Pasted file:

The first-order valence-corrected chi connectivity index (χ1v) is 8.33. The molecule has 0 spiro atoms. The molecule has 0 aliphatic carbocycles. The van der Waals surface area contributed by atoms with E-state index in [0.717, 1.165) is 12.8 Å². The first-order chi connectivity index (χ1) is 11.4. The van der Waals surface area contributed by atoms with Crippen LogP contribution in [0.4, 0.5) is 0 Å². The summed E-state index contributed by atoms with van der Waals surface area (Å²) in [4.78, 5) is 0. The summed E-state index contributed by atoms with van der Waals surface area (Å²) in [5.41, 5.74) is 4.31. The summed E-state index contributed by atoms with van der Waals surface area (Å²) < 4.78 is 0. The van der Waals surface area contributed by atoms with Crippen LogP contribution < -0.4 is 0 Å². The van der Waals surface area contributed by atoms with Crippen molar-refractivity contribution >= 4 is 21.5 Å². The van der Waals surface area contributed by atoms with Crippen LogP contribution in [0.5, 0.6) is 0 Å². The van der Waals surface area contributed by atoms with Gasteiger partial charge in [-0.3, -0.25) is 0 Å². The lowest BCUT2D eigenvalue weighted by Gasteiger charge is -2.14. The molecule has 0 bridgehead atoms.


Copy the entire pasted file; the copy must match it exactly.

The first-order valence-corrected chi connectivity index (χ1v) is 8.33. The molecule has 0 spiro atoms. The molecule has 0 aliphatic carbocycles. The van der Waals surface area contributed by atoms with E-state index in [0.717, 1.165) is 12.8 Å². The first-order chi connectivity index (χ1) is 11.4. The van der Waals surface area contributed by atoms with Crippen LogP contribution in [0.4, 0.5) is 0 Å². The summed E-state index contributed by atoms with van der Waals surface area (Å²) in [4.78, 5) is 0. The summed E-state index contributed by atoms with van der Waals surface area (Å²) in [5.41, 5.74) is 4.31. The summed E-state index contributed by atoms with van der Waals surface area (Å²) < 4.78 is 0. The van der Waals surface area contributed by atoms with Crippen LogP contribution < -0.4 is 0 Å². The van der Waals surface area contributed by atoms with Crippen molar-refractivity contribution >= 4 is 21.5 Å². The van der Waals surface area contributed by atoms with Crippen LogP contribution in [0.5, 0.6) is 0 Å². The van der Waals surface area contributed by atoms with Gasteiger partial charge in [-0.3, -0.25) is 0 Å². The lowest BCUT2D eigenvalue weighted by Gasteiger charge is -2.14. The molecule has 0 bridgehead atoms.